Become a Fan of Speaking for Spot on Facebook

Listen to Dr. Kay’s interview – A Veterinarian Advises “How to Speak for Spot” on NPR’s Fresh Air with Terry Gross

Giveaway: The Complete Guide to Holistic Cat Care

Holistic Cat Care

The Conscious Cat is starting 2010 with a giveaway!  And to start the new year off on a healthy note for your cat, I’m giving away one copy of The Complete Guide to Holistic Cat Care by Celeste Yarnall, Ph.D. and Jean Hofve, D.V.M.  This comprehensive guide to holistic cat care covers topics such as natural nutrition, preventive medicine, natural remedies, hands on healing, and more.  The book is beautifully illustrated.  Click here to read my review of this book

To enter, please leave a comment letting me know why you’d like to win this book.  One comment per person, please.  For an additional chance to win,  you can blog, tweet or share on Facebook about this giveaway and leave the link in a comment.  The deadline for entering the giveaway is Sunday, January 10.  Good luck!

Honest Scrap Award

Honest_Scrap

I’m delighted and honored that The Conscious Cat received the Honest Scrap Award from Mason Canyon, the author of the wonderful blog Thoughts in Progress.  The award is given to “bloggers who put their heart on display as they write from the depths of their soul.”   For more about the award, and the amazing company I’m in, please visit today’s post on Mason’s blog.

The award came with two “conditions: ” that the recipient post 10 interesting things about themselves, and that the the award can be passed on to other blogs.

So, here are 10 things about myself – you be the judge of whether they’re interesting or not:

1.   I can’t imagine a world without cats.
2.   I was born in Germany.
3.   Walking is my favorite exercise.
4.   I like hard rock and heavy metal.
5.   I’m an introvert.
6.   I don’t like negative people.
7.   I love to eat out.
8.   I’m very intuitive.
9.   I love New York City.
10. I love being a published author.

Now to pass this award on – I’m passing it on to the following blogs who never fail to delight and inspire me:

The Boomer Muse
Conversations with Eva
Musings of a Bookish Kitty
Dawn Kairns and Maggie the Dog

The Healing Art of Pet Parenthood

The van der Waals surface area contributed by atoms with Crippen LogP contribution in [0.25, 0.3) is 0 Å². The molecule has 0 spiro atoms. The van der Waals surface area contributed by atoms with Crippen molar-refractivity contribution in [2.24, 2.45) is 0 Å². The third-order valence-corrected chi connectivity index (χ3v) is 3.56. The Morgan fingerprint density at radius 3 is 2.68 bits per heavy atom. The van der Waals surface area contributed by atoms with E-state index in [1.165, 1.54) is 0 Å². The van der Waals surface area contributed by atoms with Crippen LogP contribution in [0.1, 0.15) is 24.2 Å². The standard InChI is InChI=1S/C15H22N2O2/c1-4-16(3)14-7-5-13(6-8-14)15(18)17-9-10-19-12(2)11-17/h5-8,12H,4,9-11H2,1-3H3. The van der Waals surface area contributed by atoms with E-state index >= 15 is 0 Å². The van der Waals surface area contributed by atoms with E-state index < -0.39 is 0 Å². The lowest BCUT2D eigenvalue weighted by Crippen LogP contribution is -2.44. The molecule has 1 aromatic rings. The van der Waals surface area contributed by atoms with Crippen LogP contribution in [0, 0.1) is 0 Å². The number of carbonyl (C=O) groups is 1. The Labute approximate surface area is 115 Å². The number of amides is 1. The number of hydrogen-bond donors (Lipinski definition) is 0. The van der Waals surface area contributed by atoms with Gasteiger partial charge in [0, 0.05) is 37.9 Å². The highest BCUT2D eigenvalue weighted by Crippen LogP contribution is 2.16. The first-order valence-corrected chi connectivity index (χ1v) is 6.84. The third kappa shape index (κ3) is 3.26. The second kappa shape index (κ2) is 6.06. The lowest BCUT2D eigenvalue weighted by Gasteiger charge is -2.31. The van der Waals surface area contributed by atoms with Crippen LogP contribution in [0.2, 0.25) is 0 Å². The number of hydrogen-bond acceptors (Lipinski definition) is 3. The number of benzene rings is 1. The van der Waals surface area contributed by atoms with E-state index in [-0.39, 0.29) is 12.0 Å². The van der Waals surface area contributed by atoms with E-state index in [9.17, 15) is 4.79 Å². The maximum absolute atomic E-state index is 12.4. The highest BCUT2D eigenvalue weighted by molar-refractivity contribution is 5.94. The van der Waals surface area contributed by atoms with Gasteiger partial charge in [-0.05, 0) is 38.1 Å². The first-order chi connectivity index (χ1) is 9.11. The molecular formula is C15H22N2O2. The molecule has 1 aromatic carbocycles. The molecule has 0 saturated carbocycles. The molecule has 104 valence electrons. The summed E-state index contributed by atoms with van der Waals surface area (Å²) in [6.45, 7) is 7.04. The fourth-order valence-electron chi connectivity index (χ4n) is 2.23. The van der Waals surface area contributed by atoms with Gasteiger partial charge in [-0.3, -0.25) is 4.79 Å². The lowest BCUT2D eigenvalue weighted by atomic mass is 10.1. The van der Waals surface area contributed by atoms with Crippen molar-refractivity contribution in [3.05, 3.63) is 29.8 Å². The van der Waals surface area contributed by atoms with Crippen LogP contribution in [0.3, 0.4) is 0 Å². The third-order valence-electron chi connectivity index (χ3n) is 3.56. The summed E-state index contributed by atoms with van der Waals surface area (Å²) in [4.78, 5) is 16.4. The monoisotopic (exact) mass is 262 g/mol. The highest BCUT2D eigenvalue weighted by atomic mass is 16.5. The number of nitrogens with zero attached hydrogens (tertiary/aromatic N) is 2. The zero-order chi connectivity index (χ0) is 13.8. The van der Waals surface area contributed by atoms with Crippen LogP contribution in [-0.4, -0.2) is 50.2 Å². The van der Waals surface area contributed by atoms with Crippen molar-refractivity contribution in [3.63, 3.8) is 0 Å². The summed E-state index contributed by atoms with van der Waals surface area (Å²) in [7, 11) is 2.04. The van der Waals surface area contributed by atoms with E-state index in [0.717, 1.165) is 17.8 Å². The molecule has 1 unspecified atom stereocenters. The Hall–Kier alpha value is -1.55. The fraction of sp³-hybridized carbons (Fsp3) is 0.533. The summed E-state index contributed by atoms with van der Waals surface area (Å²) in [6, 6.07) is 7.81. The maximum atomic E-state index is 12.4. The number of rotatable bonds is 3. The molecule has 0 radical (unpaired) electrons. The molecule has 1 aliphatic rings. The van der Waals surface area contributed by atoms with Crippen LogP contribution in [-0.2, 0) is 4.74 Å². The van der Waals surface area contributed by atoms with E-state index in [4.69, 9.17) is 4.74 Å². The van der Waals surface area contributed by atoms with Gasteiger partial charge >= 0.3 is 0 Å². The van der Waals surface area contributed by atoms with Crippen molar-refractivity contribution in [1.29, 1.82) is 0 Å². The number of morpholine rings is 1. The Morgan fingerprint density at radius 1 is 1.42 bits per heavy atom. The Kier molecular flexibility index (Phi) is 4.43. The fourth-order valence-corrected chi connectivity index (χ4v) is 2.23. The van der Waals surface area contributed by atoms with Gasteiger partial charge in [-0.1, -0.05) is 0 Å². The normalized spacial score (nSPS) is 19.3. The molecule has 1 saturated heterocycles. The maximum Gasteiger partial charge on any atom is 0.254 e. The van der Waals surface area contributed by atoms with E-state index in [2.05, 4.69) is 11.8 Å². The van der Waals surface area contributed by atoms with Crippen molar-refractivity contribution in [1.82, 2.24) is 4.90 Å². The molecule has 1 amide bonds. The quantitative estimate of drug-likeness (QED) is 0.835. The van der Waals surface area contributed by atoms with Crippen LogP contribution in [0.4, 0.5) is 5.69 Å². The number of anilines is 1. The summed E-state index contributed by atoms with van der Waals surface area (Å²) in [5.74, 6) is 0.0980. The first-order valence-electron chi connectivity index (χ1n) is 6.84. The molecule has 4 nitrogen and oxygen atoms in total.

The Daily Tail
Catnip Connection

The Creative Cat
Veterinary Wisdom Cafe
Sharon’s Garden of Book Reviews

I’m not attaching any conditions to the award – enjoy, and feel free to pass it on if you wish!

 

New Year’s Intentions

 New Year's Resolutions

 
Another New Year, another round of New Year’s resolutions.  Lose weight, eat healthier, begin a fitness program, spend more time with family and friends, enjoy life more — these are probably some of the most popular New Year’s resolutions on most peoples’ lists.  They’re also the resolutions most likely to be broken by the end of January.  Maybe it’s time for a shift in consciousness when it comes to New Year’s resolutions.  Instead of making resolutions this year, why not set New Year’s Intentions?
 
The definition of intention, according to Merriam Webster, is “a determination to act in a certain way”, whereas the definition of resolution is “the act of determining.”  There’s a subtle difference, but one (intention) implies that we are actually determined to do something differently, whereas the other (resolution) simply states that we’ve decided to change something.   The difference from a vibrational perspective is far greater than these definitions suggest.  Our thoughts create our reality.  Law of Attraction teaches us that like attracts like, so when we focus our thoughts on what we would like to create in our lives, we attract it to us.  Setting an intention is nothing more than focusing our thoughts on a desired outcome.